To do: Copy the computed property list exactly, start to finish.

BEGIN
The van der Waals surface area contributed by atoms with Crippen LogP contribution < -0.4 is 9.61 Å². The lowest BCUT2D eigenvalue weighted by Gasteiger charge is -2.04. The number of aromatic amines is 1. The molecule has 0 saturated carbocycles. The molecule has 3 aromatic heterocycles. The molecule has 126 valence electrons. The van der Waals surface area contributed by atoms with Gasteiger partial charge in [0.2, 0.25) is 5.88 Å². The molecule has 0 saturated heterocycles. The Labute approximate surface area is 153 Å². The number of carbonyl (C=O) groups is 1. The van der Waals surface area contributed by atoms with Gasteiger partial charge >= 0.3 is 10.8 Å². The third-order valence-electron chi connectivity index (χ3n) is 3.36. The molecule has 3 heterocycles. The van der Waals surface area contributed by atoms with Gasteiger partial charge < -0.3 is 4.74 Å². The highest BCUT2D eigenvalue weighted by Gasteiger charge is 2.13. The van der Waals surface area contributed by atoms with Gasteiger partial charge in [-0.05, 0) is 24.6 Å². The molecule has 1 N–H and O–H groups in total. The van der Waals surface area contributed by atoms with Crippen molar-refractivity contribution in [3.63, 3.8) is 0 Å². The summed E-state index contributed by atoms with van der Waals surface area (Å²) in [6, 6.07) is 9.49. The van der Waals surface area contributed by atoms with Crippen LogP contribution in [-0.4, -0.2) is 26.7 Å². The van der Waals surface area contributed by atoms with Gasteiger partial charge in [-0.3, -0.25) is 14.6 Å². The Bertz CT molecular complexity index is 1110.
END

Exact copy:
The van der Waals surface area contributed by atoms with Crippen LogP contribution < -0.4 is 9.61 Å². The lowest BCUT2D eigenvalue weighted by Gasteiger charge is -2.04. The number of aromatic amines is 1. The molecule has 0 saturated carbocycles. The molecule has 3 aromatic heterocycles. The molecule has 126 valence electrons. The van der Waals surface area contributed by atoms with Gasteiger partial charge in [0.2, 0.25) is 5.88 Å². The molecule has 0 saturated heterocycles. The Labute approximate surface area is 153 Å². The number of carbonyl (C=O) groups is 1. The van der Waals surface area contributed by atoms with Gasteiger partial charge >= 0.3 is 10.8 Å². The third-order valence-electron chi connectivity index (χ3n) is 3.36. The molecule has 3 heterocycles. The van der Waals surface area contributed by atoms with Gasteiger partial charge < -0.3 is 4.74 Å². The highest BCUT2D eigenvalue weighted by Gasteiger charge is 2.13. The van der Waals surface area contributed by atoms with Gasteiger partial charge in [-0.05, 0) is 24.6 Å². The molecule has 1 N–H and O–H groups in total. The van der Waals surface area contributed by atoms with Crippen molar-refractivity contribution in [3.63, 3.8) is 0 Å². The summed E-state index contributed by atoms with van der Waals surface area (Å²) in [6, 6.07) is 9.49. The van der Waals surface area contributed by atoms with Crippen LogP contribution in [-0.4, -0.2) is 26.7 Å². The van der Waals surface area contributed by atoms with Gasteiger partial charge in [-0.3, -0.25) is 14.6 Å². The Bertz CT molecular complexity index is 1110.